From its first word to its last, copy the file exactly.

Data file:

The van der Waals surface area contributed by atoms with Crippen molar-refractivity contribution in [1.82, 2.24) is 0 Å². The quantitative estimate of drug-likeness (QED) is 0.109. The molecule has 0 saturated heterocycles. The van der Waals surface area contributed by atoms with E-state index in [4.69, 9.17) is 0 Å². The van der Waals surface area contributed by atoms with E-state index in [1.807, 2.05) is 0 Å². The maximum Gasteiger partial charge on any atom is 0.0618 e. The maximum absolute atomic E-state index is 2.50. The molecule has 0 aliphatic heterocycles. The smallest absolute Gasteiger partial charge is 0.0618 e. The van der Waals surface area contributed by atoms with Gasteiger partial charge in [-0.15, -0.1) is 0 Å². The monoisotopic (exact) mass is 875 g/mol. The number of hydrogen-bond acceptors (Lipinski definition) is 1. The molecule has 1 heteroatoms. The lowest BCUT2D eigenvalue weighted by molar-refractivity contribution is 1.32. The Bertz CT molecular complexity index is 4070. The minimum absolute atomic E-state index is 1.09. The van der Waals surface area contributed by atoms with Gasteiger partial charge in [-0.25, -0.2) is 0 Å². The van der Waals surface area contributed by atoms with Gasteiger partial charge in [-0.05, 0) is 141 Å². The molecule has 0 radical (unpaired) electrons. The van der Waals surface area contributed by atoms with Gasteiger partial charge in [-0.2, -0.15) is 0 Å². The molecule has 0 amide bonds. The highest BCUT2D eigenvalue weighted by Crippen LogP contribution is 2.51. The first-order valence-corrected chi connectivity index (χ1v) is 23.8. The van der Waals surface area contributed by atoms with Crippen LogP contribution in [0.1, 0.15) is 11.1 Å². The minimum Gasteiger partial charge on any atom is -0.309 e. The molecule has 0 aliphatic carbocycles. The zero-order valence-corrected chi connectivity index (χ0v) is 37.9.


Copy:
The van der Waals surface area contributed by atoms with Crippen molar-refractivity contribution in [1.82, 2.24) is 0 Å². The quantitative estimate of drug-likeness (QED) is 0.109. The molecule has 0 saturated heterocycles. The van der Waals surface area contributed by atoms with E-state index in [4.69, 9.17) is 0 Å². The van der Waals surface area contributed by atoms with E-state index in [1.807, 2.05) is 0 Å². The maximum Gasteiger partial charge on any atom is 0.0618 e. The maximum absolute atomic E-state index is 2.50. The molecule has 0 aliphatic heterocycles. The smallest absolute Gasteiger partial charge is 0.0618 e. The van der Waals surface area contributed by atoms with Gasteiger partial charge in [-0.15, -0.1) is 0 Å². The monoisotopic (exact) mass is 875 g/mol. The number of hydrogen-bond acceptors (Lipinski definition) is 1. The molecule has 1 heteroatoms. The lowest BCUT2D eigenvalue weighted by molar-refractivity contribution is 1.32. The Bertz CT molecular complexity index is 4070. The minimum absolute atomic E-state index is 1.09. The van der Waals surface area contributed by atoms with Gasteiger partial charge in [-0.25, -0.2) is 0 Å². The van der Waals surface area contributed by atoms with Gasteiger partial charge in [-0.05, 0) is 141 Å². The molecule has 0 radical (unpaired) electrons. The van der Waals surface area contributed by atoms with Gasteiger partial charge in [-0.2, -0.15) is 0 Å². The molecule has 0 amide bonds. The highest BCUT2D eigenvalue weighted by Crippen LogP contribution is 2.51. The first-order valence-corrected chi connectivity index (χ1v) is 23.8. The van der Waals surface area contributed by atoms with Crippen LogP contribution in [0.1, 0.15) is 11.1 Å². The minimum Gasteiger partial charge on any atom is -0.309 e. The molecule has 0 aliphatic carbocycles. The zero-order valence-corrected chi connectivity index (χ0v) is 37.9.